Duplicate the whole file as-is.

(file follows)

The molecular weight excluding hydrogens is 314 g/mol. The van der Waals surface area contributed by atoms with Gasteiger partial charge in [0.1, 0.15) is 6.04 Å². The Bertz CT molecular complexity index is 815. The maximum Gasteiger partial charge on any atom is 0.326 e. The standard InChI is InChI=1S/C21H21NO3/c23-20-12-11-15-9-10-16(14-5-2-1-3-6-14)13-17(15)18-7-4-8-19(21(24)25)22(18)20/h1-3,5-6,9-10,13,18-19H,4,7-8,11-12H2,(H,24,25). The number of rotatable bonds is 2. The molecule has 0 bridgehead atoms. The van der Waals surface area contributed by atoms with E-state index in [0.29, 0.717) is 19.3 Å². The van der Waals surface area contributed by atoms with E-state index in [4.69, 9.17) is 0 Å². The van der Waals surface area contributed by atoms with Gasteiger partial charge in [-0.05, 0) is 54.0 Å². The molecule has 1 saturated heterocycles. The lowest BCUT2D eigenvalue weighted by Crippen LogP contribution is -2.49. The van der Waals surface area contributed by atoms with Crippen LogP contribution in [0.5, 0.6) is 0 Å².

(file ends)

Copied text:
The molecular weight excluding hydrogens is 314 g/mol. The van der Waals surface area contributed by atoms with Gasteiger partial charge in [0.1, 0.15) is 6.04 Å². The Bertz CT molecular complexity index is 815. The maximum Gasteiger partial charge on any atom is 0.326 e. The standard InChI is InChI=1S/C21H21NO3/c23-20-12-11-15-9-10-16(14-5-2-1-3-6-14)13-17(15)18-7-4-8-19(21(24)25)22(18)20/h1-3,5-6,9-10,13,18-19H,4,7-8,11-12H2,(H,24,25). The number of rotatable bonds is 2. The molecule has 0 bridgehead atoms. The van der Waals surface area contributed by atoms with E-state index in [0.29, 0.717) is 19.3 Å². The van der Waals surface area contributed by atoms with E-state index in [4.69, 9.17) is 0 Å². The van der Waals surface area contributed by atoms with Gasteiger partial charge in [-0.05, 0) is 54.0 Å². The molecule has 1 saturated heterocycles. The lowest BCUT2D eigenvalue weighted by Crippen LogP contribution is -2.49. The van der Waals surface area contributed by atoms with Crippen LogP contribution in [0.5, 0.6) is 0 Å².